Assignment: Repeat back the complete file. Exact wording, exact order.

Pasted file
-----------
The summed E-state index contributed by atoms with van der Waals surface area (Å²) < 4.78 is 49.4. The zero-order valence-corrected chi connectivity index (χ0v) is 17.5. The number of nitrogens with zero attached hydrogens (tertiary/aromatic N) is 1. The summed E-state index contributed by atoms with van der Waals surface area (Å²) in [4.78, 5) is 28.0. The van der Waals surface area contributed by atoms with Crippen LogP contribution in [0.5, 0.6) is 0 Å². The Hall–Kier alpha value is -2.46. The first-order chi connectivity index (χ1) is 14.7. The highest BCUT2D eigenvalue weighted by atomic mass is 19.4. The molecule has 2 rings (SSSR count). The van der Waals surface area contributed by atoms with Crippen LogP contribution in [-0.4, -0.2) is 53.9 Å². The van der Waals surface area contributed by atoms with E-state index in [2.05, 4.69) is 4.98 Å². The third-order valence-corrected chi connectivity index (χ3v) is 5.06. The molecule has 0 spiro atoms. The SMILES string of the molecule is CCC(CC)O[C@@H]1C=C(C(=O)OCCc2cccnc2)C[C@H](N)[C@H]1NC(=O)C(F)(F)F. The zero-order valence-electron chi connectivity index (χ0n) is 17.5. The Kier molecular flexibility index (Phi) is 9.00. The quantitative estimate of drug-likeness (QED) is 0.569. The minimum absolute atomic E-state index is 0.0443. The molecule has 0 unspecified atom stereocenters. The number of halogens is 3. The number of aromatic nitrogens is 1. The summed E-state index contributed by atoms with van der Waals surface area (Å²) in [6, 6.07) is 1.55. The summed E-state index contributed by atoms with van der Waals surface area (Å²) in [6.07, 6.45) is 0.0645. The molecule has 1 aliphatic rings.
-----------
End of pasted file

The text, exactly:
The summed E-state index contributed by atoms with van der Waals surface area (Å²) < 4.78 is 49.4. The zero-order valence-corrected chi connectivity index (χ0v) is 17.5. The number of nitrogens with zero attached hydrogens (tertiary/aromatic N) is 1. The summed E-state index contributed by atoms with van der Waals surface area (Å²) in [4.78, 5) is 28.0. The van der Waals surface area contributed by atoms with Crippen LogP contribution in [0.5, 0.6) is 0 Å². The Hall–Kier alpha value is -2.46. The first-order chi connectivity index (χ1) is 14.7. The highest BCUT2D eigenvalue weighted by atomic mass is 19.4. The molecule has 2 rings (SSSR count). The van der Waals surface area contributed by atoms with Crippen LogP contribution in [-0.4, -0.2) is 53.9 Å². The van der Waals surface area contributed by atoms with E-state index in [2.05, 4.69) is 4.98 Å². The third-order valence-corrected chi connectivity index (χ3v) is 5.06. The molecule has 0 spiro atoms. The SMILES string of the molecule is CCC(CC)O[C@@H]1C=C(C(=O)OCCc2cccnc2)C[C@H](N)[C@H]1NC(=O)C(F)(F)F. The zero-order valence-electron chi connectivity index (χ0n) is 17.5. The Kier molecular flexibility index (Phi) is 9.00. The quantitative estimate of drug-likeness (QED) is 0.569. The minimum absolute atomic E-state index is 0.0443. The molecule has 0 unspecified atom stereocenters. The number of halogens is 3. The number of aromatic nitrogens is 1. The summed E-state index contributed by atoms with van der Waals surface area (Å²) in [6, 6.07) is 1.55. The summed E-state index contributed by atoms with van der Waals surface area (Å²) in [6.07, 6.45) is 0.0645. The molecule has 1 aliphatic rings.